9. ^ United Nations. "United Nations Treaty Collection: Chapter IV: Human Rights: 6. Convention on the non-applicability of statutory limitations to war crimes and crimes against humanity. New York, 26 November 1968". Retrieved 2012-08-29. 
  10. ^ United Nations. "United Nations Treaty Collection: Chapter IV: Human Rights: 7. International Convention on the Suppression and Punishment of the Crime of Apartheid. New York, 30 November 1973". Retrieved 2012-08-29. 
  11. ^ United Nations. "United Nations Treaty Collection: Chapter IV: Human Rights: 8. Convention on the Elimination of All Forms of Discrimination against Women. New York, 18 December 1979". Retrieved 2012-08-29. 
  12. ^ United Nations. "United Nations Treaty Collection: Chapter IV: Human Rights: 9. Convention against Torture and Other Cruel, Inhuman or Degrading Treatment or Punishment. New York, 10 December 1984". Retrieved 2012-08-29. 
  13. ^ United Nations. "United Nations Treaty Collection: Chapter IV: Human Rights: 11. Convention on the Rights of the Child. New York, 20 November 1989". Retrieved 2012-08-29. 
  14. ^ United Nations. "United Nations Treaty Collection: Chapter IV: Human Rights: 12. Second Optional Protocol to the International Covenant on Civil and Political Rights, aiming at the abolition of the death penalty. New York, 15 December 1989". Retrieved 2012-08-29. 
  15. ^ United Nations. "United Nations Treaty Collection: Chapter IV: Human Rights: 13. International Convention on the Protection of the Rights of All Migrant Workers and Members of their Families. New York, 18 December 1990". Retrieved 2012-08-29. 
  16. ^ United Nations. "United Nations Treaty Collection: Chapter IV: Human Rights: 8b. Optional Protocol to the Convention on the Elimination of All Forms of Discrimination against Women. New York, 6 October 1999". Retrieved 2012-08-29.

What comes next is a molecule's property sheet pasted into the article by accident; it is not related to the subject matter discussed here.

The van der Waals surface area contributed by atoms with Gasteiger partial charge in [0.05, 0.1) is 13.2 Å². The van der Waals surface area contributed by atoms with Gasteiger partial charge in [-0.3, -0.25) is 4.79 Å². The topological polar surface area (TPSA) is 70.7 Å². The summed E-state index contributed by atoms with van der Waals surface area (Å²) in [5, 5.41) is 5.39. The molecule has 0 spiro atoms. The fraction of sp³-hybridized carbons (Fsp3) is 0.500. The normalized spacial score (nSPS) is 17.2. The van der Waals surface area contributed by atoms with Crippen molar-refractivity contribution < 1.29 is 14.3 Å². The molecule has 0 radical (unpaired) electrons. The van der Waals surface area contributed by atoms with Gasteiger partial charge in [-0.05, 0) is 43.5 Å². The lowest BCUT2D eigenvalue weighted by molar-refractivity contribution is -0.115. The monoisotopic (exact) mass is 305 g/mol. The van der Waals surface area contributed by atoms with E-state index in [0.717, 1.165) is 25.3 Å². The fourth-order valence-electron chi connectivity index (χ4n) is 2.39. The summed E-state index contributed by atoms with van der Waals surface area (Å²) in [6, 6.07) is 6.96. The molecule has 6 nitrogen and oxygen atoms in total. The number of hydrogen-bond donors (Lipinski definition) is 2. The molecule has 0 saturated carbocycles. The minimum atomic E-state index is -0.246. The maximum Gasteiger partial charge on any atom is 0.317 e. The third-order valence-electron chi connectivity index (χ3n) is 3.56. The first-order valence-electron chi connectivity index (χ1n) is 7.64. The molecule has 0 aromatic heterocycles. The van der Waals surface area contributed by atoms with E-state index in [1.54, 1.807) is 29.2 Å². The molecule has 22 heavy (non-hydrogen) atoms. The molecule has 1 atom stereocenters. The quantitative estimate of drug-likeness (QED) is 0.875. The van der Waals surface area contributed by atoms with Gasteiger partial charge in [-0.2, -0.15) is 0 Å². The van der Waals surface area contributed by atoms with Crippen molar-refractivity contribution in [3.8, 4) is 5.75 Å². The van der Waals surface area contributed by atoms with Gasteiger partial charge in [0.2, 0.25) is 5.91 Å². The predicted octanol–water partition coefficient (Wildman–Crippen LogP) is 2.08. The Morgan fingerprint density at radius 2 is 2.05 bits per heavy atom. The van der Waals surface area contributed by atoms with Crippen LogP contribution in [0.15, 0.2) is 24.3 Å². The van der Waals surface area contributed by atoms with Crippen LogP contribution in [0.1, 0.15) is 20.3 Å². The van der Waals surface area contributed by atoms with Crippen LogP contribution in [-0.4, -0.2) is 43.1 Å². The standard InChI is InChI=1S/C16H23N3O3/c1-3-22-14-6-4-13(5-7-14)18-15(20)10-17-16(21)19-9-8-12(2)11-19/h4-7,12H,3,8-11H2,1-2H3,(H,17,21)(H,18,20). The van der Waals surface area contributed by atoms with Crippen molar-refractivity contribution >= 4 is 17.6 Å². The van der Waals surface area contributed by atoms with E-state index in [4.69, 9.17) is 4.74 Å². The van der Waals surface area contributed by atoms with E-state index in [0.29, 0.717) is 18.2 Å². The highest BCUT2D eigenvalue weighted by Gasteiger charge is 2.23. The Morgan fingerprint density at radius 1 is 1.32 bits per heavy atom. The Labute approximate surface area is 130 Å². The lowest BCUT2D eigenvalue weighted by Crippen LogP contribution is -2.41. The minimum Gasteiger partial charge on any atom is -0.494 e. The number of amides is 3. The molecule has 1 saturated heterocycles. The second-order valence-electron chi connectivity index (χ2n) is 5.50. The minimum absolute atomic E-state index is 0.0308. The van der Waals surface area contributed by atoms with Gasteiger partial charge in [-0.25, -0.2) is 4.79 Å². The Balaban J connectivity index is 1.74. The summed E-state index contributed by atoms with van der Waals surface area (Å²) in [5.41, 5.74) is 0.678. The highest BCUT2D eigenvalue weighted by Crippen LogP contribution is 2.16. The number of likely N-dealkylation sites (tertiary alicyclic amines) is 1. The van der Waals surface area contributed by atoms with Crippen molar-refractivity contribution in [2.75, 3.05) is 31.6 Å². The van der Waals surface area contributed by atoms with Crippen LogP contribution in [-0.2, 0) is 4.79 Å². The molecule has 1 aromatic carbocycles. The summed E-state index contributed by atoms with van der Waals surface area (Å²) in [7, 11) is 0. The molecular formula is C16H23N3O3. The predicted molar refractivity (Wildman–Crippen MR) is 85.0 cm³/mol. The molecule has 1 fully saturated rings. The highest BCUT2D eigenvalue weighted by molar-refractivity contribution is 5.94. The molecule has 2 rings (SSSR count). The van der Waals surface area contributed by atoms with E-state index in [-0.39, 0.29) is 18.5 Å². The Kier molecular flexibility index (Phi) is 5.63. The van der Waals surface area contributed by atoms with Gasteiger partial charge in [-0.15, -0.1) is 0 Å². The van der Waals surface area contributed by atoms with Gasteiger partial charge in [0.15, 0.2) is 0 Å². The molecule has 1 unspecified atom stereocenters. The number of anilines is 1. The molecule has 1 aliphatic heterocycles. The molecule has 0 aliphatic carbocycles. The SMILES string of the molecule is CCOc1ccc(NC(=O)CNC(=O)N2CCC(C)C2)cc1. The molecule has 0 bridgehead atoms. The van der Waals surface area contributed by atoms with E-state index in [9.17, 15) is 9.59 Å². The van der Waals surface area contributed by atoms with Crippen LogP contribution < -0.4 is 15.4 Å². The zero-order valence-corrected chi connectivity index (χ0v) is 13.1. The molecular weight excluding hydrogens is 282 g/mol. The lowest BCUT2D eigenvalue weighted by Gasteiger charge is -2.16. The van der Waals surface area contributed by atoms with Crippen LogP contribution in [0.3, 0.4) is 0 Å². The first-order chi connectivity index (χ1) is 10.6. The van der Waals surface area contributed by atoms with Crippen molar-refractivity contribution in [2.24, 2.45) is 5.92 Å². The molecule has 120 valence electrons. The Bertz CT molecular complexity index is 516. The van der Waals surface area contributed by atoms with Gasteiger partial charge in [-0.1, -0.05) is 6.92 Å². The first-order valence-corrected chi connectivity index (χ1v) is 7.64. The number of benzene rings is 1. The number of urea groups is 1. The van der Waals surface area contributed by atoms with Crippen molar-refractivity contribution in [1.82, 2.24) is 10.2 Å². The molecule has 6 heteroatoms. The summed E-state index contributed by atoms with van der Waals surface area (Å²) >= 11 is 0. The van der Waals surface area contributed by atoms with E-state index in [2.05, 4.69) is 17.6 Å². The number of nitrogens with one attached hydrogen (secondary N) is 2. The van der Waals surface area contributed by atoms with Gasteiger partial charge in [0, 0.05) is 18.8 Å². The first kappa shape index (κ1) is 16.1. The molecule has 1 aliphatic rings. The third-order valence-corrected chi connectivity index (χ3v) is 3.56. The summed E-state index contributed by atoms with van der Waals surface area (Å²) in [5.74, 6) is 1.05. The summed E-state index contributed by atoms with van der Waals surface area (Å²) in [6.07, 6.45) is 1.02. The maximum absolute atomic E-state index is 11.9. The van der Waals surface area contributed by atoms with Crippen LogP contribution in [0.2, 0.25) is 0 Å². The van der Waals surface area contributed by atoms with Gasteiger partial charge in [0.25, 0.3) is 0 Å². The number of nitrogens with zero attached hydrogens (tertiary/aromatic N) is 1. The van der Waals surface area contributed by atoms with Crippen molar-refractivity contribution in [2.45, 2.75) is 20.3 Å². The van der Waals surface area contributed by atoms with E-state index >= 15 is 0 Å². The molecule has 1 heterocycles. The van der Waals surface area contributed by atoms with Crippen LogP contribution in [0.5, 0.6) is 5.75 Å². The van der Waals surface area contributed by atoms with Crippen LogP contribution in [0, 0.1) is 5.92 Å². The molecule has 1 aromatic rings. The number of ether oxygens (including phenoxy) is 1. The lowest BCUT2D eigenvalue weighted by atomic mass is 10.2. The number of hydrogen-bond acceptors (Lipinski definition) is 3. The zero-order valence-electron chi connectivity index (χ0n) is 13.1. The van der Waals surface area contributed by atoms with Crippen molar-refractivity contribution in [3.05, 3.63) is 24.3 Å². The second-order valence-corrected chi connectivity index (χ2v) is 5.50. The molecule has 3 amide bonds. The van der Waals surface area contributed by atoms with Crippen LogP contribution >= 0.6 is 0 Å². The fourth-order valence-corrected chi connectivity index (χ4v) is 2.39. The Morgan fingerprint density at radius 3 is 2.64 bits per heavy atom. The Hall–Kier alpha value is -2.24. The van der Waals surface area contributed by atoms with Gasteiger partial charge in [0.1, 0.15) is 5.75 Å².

17. ^ United Nations. "United Nations Treaty Collection: Chapter IV: Human Rights: 11b. Optional Protocol to the Convention on the Rights of the Child on the involvement of children in armed conflict. New York, 25 May 2000". Retrieved 2012-08-29. 
  18. ^ United Nations. "United Nations Treaty Collection: Chapter IV: Human Rights: 11c. Optional Protocol to the Convention on the Rights of the Child on the sale of children, child prostitution and child pornography. New York, 25 May 2000". Retrieved 2012-08-29. 
  19. ^ United Nations. "United Nations Treaty Collection: Chapter IV: Human Rights: 15. Convention on the Rights of Persons with Disabilities. New York, 13 December 2006". Retrieved 2012-08-29. 
  20. ^ United Nations. "United Nations Treaty Collection: Chapter IV: Human Rights: 15a. Optional Protocol to the Convention on the Rights of Persons with Disabilities. New York, 13 December 2006". Retrieved 2012-08-29. 
  21. ^ United Nations. "United Nations Treaty Collection: Chapter IV: Human Rights: 16. International Convention for the Protection of All Persons from Enforced Disappearance. New York, 20 December 2006". Retrieved 2012-08-29. 
  22. ^ United Nations. "United Nations Treaty Collection: Chapter IV: Human Rights: 3a. Optional Protocol to the International Covenant on Economic, Social and Cultural Rights. New York, 10 December 2008". Retrieved 2012-08-29. 
  23. ^ United Nations. "United Nations Treaty Collection: Chapter IV: Human Rights: 11d. Optional Protocol to the Convention on the Rights of the Child on a communications procedure . New York, 19 December 2011. New York, 10 December 2008". Retrieved 2012-08-29. 
  24. ^ Madagascar: Media Under Attack One Month After New President Installed, allafrica.com
  25. ^ Women's Suffrage, ipu.org
  26. ^ Freedom House (2012). "Country ratings and status, FIW 1973-2012" (XLS). Retrieved 2012-08-22. 

External links[edit]

External links[edit]